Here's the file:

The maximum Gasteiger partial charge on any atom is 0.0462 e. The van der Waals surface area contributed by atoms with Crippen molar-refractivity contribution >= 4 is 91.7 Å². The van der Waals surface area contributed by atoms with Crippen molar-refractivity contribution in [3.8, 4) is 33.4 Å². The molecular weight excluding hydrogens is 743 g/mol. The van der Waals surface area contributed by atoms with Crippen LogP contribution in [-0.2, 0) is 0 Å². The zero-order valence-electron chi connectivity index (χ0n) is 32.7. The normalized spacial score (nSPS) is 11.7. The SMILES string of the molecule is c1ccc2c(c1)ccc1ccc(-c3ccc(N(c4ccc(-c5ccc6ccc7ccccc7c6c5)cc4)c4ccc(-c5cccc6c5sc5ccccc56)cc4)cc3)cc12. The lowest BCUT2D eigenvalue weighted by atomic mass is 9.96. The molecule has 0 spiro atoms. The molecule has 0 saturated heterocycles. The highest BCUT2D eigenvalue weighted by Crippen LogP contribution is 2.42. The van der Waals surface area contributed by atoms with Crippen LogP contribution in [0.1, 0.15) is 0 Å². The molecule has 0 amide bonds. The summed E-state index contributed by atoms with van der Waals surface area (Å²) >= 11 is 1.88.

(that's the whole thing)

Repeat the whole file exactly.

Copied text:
The maximum Gasteiger partial charge on any atom is 0.0462 e. The van der Waals surface area contributed by atoms with Crippen molar-refractivity contribution >= 4 is 91.7 Å². The van der Waals surface area contributed by atoms with Crippen molar-refractivity contribution in [3.8, 4) is 33.4 Å². The molecular weight excluding hydrogens is 743 g/mol. The van der Waals surface area contributed by atoms with Crippen LogP contribution in [-0.2, 0) is 0 Å². The zero-order valence-electron chi connectivity index (χ0n) is 32.7. The normalized spacial score (nSPS) is 11.7. The SMILES string of the molecule is c1ccc2c(c1)ccc1ccc(-c3ccc(N(c4ccc(-c5ccc6ccc7ccccc7c6c5)cc4)c4ccc(-c5cccc6c5sc5ccccc56)cc4)cc3)cc12. The lowest BCUT2D eigenvalue weighted by atomic mass is 9.96. The molecule has 0 spiro atoms. The molecule has 0 saturated heterocycles. The highest BCUT2D eigenvalue weighted by Crippen LogP contribution is 2.42. The van der Waals surface area contributed by atoms with Crippen LogP contribution in [0.1, 0.15) is 0 Å². The molecule has 0 amide bonds. The summed E-state index contributed by atoms with van der Waals surface area (Å²) >= 11 is 1.88.